It's a breath of fresh air for asthma sufferers -- and yet that's all it is: Air.

Believe it or not, plain old air delivered via an asthma inhaler can actually bring as much relief as an inhaler filled with a common asthma med.

And that's nothing to wheeze at.

Researchers asked 39 asthma patients to make 12 visits to a medical clinic, spaced between three and seven days apart, to try one of four treatment options at each visit: an inhaler with the drug albuterol, an inhaler with plain air, sham acupuncture, or nothing at all.

By the end of the study, everyone had tried everything three times. And after each treatment (or lack of treatment), the volunteers were given tests to measure lung function and asked to rate their level of improvement on a scale of 1 to 10.

The only thing that didn't work much was no treatment at all -- and even that left some patients feeling at least a little better, with an average reported improvement of 21 percent.

The drug, empty inhaler and sham acupuncture, on the other hand, led to improvements of 50 percent, 45 percent and  6 percent, respectively -- a difference the researchers say was not statistically significant.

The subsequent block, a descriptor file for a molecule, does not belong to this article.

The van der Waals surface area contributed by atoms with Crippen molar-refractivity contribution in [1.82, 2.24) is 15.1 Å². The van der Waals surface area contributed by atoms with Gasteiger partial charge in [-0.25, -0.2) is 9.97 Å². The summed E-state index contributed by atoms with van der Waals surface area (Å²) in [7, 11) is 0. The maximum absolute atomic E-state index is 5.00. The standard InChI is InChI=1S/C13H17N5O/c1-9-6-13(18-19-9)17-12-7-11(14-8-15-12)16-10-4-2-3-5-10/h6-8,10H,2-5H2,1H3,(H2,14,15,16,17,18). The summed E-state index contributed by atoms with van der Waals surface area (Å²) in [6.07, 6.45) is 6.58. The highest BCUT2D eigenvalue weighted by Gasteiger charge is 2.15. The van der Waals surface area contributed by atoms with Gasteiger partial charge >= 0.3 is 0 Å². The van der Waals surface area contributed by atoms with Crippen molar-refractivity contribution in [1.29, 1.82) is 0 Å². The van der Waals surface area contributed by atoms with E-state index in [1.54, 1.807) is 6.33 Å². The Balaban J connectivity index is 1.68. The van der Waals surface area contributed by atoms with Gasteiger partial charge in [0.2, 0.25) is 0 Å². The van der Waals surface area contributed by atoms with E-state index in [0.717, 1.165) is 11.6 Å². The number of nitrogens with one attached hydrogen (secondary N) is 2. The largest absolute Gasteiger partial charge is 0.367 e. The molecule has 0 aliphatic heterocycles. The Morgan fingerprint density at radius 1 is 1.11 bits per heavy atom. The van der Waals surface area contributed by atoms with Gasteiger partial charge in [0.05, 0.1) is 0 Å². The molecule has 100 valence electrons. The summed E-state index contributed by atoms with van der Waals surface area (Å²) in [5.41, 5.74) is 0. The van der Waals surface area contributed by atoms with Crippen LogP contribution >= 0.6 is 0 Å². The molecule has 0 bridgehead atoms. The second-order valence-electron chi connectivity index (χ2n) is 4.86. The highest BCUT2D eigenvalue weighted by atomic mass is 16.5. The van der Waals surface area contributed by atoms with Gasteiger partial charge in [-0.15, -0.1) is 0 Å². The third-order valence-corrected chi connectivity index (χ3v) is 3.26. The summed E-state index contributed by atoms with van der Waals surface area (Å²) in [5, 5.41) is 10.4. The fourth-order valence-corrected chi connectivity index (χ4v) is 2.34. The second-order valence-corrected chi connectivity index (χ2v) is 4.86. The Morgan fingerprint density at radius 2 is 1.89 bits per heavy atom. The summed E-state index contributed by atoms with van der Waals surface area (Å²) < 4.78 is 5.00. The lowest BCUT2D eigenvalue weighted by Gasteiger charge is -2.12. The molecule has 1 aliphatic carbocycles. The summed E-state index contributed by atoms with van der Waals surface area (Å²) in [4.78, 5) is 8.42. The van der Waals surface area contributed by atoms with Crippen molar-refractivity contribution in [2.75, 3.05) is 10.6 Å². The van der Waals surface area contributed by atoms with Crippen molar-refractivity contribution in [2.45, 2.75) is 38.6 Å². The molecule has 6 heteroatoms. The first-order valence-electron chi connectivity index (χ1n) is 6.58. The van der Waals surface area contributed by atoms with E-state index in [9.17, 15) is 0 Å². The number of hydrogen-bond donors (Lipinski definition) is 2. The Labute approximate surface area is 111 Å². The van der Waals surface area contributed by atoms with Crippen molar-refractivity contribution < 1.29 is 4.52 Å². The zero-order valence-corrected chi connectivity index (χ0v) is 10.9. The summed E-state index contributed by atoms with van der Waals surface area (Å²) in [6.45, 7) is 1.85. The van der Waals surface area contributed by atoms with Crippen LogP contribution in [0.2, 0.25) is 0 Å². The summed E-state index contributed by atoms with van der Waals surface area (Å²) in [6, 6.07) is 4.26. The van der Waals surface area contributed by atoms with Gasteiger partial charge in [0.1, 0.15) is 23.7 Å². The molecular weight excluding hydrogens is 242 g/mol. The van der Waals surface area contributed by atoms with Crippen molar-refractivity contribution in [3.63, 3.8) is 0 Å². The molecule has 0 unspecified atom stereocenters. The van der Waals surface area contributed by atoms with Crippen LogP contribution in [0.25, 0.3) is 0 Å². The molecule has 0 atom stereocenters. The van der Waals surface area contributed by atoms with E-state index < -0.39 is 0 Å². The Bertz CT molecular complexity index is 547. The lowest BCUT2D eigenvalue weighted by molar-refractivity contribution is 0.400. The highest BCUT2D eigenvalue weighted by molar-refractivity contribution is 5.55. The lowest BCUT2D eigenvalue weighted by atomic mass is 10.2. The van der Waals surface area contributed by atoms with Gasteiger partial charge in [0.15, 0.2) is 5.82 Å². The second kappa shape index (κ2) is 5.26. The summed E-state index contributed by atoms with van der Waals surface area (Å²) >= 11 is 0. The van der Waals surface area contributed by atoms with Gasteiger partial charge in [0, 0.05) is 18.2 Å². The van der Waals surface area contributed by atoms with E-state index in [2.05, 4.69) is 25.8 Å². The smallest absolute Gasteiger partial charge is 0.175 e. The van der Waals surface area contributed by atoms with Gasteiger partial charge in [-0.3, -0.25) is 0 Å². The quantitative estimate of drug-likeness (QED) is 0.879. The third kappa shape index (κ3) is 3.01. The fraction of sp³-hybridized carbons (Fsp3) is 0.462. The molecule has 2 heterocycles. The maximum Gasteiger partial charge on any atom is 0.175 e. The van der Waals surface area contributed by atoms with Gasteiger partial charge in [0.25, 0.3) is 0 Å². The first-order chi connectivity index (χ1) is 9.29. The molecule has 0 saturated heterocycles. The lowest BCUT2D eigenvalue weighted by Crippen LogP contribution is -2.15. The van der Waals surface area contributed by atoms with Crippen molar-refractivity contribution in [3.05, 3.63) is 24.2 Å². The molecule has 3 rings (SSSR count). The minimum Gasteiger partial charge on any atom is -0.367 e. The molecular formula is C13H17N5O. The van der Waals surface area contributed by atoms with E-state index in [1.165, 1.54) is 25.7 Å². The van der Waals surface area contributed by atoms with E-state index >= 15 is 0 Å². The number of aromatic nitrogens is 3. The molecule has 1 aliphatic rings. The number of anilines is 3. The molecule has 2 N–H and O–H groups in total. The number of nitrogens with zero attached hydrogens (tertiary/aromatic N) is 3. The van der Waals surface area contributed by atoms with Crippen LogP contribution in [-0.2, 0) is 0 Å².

The drug did win when it came to more objective measures -- it actually did a much better job of opening the airways, boosting lung function by 20 percent versus 7 percent for everything else (including no treatment at all).

But here's the thing: The patients didn't actually feel the difference -- and that's what really counts, right?

It's not the first case of fake treatments leading to real relief: Other studies have shown that placebos can work for everything from pain to depression to stomach disorders.

One groundbreaking study found that placebos can even work when people know they're taking one.

But for a condition like asthma, a placebo alone often won't be enough.

Asthma is often triggered or worsened by weight, allergies (including food sensitivities) and stress -- and if you can get all three under control, you'll find yourself breathing easier than ever.

You might reach the point where you won't need an inhaler anymore -- even if it's just an empty one.